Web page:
• Walk across Stari Most – The bridge is a symbol of the city and reaches across the river Neretva. Constructed in the 16th century, it was destroyed by Croatian gun fire during the war but carefully rebuilt using as much of the original materials as possible. After it was reopened in 2004 it was added by UNESCO to the World Heritage Site list.
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Obligatory Old Bridge selfie! Pic: Caitlin Courtney

  • Visit the markets along the riverbanks
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Stalls stretch along both sides of the river Neretva selling things from ice cream to post cards to silks to beautifully ornate Turkish inspired lamps. Pic: Heather Cameron.

  • Visit the Koskin- Mehmed Pasha’s Mosque – the Mosque itself is beautiful but the views from the minaret are even more special (I didn’t manage to make it up on this trip so I’ll just have to visit Mostar again… any excuse for a trip back) It costs €4-6 euro to enter and climb the minaret.
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The fountain found at the entrance to the mosque. Pic: Heather Cameron.

  • Visit some of Mostar’s museums – We visited the Herzegovina Museum and had a guide take us through while explaining the history of the Herzegovina area from the ancient times, to medieval to the areas recent history of war. It cost €2,50 and it was worth it for how great and enthusiastic our guide was.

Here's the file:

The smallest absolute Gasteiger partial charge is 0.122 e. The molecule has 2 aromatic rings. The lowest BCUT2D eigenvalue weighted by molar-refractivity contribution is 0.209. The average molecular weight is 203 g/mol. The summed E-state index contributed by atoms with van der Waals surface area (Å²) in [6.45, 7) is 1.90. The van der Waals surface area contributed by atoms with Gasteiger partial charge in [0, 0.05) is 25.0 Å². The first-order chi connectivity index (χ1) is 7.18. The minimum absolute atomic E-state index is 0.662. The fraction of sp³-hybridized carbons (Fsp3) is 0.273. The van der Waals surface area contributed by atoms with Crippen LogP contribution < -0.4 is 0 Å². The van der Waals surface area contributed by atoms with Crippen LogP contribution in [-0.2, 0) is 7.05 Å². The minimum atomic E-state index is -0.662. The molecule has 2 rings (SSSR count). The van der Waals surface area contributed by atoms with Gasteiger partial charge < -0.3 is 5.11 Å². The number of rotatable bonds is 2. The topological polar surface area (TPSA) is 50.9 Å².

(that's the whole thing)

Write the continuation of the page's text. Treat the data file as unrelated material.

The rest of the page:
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The view from the Herzegovina Museum. Pic: Heather Cameron

  • Visit Bruce Lee’s statue in the city park! The story goes that after the end of the war, none of the parties could  agree on a statue symbolising the peace that had been achieved. Naturally, Bruce Lee was the only logical choice as everybody loves him!
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Pulling a Bruce Lee in Mostar. Pic: Paul Sen.

  • Grab a Burek from one of the many Pekaras (bakeries)
  • Visit Crooked Bridge – this small bridge is just around the corner from Stari Most and was built as practice for the magnificent Old Bridge.
  • Take a walk to the Tower of Peace – the imposing clock tower stands on the Croatian side of town is the tallest structure in the city at 108m.
  • For someone looking for something a little different, take a walk to the WW2 memorial – The memorial is on the Croatian side of town just past the university. It has a neglected feel due to the overgrown greenery and graffiti scrawled across the walls but the sprawling memorial is an interesting detour.
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Overgrown brush at the war memorial in Mostar. Pic: Heather Cameron.

Mostar is a beautiful city and a definite place to go for anyone travelling through the Balkans; even if you’re only there for a few days.